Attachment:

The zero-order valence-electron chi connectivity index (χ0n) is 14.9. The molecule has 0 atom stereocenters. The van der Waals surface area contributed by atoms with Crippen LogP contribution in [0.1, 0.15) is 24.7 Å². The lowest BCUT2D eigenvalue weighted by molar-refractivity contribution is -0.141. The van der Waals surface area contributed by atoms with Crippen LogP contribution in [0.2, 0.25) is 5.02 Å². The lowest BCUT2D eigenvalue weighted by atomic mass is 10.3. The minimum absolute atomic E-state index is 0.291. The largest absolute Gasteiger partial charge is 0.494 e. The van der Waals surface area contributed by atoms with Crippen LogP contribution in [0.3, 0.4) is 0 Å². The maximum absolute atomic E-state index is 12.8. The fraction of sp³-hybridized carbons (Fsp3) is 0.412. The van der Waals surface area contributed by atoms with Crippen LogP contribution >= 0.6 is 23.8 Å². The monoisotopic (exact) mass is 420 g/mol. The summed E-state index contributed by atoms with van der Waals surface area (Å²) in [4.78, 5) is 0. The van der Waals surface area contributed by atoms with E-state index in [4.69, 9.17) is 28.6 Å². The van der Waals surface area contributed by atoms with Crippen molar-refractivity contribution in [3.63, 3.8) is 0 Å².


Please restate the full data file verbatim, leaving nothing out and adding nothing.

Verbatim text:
The zero-order valence-electron chi connectivity index (χ0n) is 14.9. The molecule has 0 atom stereocenters. The van der Waals surface area contributed by atoms with Crippen LogP contribution in [0.1, 0.15) is 24.7 Å². The lowest BCUT2D eigenvalue weighted by molar-refractivity contribution is -0.141. The van der Waals surface area contributed by atoms with Crippen LogP contribution in [0.2, 0.25) is 5.02 Å². The lowest BCUT2D eigenvalue weighted by atomic mass is 10.3. The minimum absolute atomic E-state index is 0.291. The largest absolute Gasteiger partial charge is 0.494 e. The van der Waals surface area contributed by atoms with Crippen LogP contribution in [0.3, 0.4) is 0 Å². The maximum absolute atomic E-state index is 12.8. The fraction of sp³-hybridized carbons (Fsp3) is 0.412. The van der Waals surface area contributed by atoms with Crippen LogP contribution >= 0.6 is 23.8 Å². The monoisotopic (exact) mass is 420 g/mol. The summed E-state index contributed by atoms with van der Waals surface area (Å²) in [4.78, 5) is 0. The van der Waals surface area contributed by atoms with E-state index in [4.69, 9.17) is 28.6 Å². The van der Waals surface area contributed by atoms with Crippen molar-refractivity contribution in [3.63, 3.8) is 0 Å².